In the near future, you may be able to unlock the archives of every virus you have ever contracted for 25 dollars. These archives will become available through a newly developed test that only requires one drop of blood to detect your history of illnesses.
, which hasn't hit the market yet, makes an ordinary blood test seem primitive and outdated. There are 206 viruses and 1,000 different strains that are known to affect humans. will be able to test for all of these viruses and strains that you’ve ever contracted.
Studies on are currently being led by a team of researchers from Harvard Medical School and the Brigham and Women's Hospital. Dr. Stephen , an HHMI investigator, believes that will be a progressive improvement in the medical field.
This test "opens a lot of different avenues. For example we can look at the viruses and how they differ between populations of people," Elledge says.
already been used on 569 people from the U.S., Thailand, South Africa, and Peru. Researchers hope to get tests from various locations around the globe in order to learn about the behaviors of different viruses and immune systems throughout the world.
There may be a downside to , though. In about 600 samples of blood, chickenpox was only found in 25-30 percent of the samples, which is much lower than one would expect. According to Tomasz Kula, a graduate student from lab, this may be because people have already gotten chickenpox or have been vaccinated.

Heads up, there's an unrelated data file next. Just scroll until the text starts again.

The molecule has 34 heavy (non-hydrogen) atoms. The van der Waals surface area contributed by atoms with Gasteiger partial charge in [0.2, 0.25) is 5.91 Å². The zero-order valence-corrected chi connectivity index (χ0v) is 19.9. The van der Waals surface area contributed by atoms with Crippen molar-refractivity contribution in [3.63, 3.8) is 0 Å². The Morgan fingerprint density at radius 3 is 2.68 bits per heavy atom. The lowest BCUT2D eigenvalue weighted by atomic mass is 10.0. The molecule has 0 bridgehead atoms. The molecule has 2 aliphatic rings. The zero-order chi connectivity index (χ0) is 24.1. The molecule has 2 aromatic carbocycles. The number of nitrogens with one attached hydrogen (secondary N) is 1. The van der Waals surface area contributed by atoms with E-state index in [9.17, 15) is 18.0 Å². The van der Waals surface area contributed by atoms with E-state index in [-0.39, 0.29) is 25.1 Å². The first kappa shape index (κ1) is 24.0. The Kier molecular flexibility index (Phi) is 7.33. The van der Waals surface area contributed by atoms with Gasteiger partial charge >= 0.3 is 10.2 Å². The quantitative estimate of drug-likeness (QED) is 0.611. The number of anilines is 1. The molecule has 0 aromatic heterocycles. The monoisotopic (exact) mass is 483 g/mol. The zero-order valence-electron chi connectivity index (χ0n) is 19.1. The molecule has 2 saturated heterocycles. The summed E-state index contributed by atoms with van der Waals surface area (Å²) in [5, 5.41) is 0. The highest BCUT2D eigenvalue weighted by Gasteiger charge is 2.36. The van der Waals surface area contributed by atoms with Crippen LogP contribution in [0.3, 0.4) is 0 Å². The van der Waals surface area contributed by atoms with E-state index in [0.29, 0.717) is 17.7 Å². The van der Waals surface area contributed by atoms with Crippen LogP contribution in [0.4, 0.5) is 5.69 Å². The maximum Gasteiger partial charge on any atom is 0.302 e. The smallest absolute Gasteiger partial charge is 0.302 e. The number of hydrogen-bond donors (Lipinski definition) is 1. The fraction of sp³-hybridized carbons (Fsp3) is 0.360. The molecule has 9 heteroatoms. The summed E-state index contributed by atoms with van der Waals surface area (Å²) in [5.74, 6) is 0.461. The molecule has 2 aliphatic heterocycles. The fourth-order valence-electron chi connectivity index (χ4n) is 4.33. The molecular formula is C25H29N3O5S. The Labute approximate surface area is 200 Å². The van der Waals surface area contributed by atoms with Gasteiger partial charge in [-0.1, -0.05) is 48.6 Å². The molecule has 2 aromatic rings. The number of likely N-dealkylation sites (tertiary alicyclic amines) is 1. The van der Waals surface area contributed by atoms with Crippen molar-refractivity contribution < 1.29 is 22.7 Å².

The team hopes they can continue to unlock the full potential of . Dr. David informs the "CBS This Morning" panel that should be on the market after undergoing more reviews.
Though some may question the significance of knowing your illnesses history, believes that knowing what viruses you've had in the past can help protect you from serious diseases in the future.
says, "If someone is exposed to five different viruses before they’re 20, it puts them at a higher risk for a particular disease going forward, so doctors will be able to screen for it."
Dr. Marc Siegel agrees that will be able to help physicians ward off illnesses in the future. "If I know what viruses you’ve been exposed to, I can predict what autoimmune disease you’re going to have. Maybe what cancer you can get," says Siegel.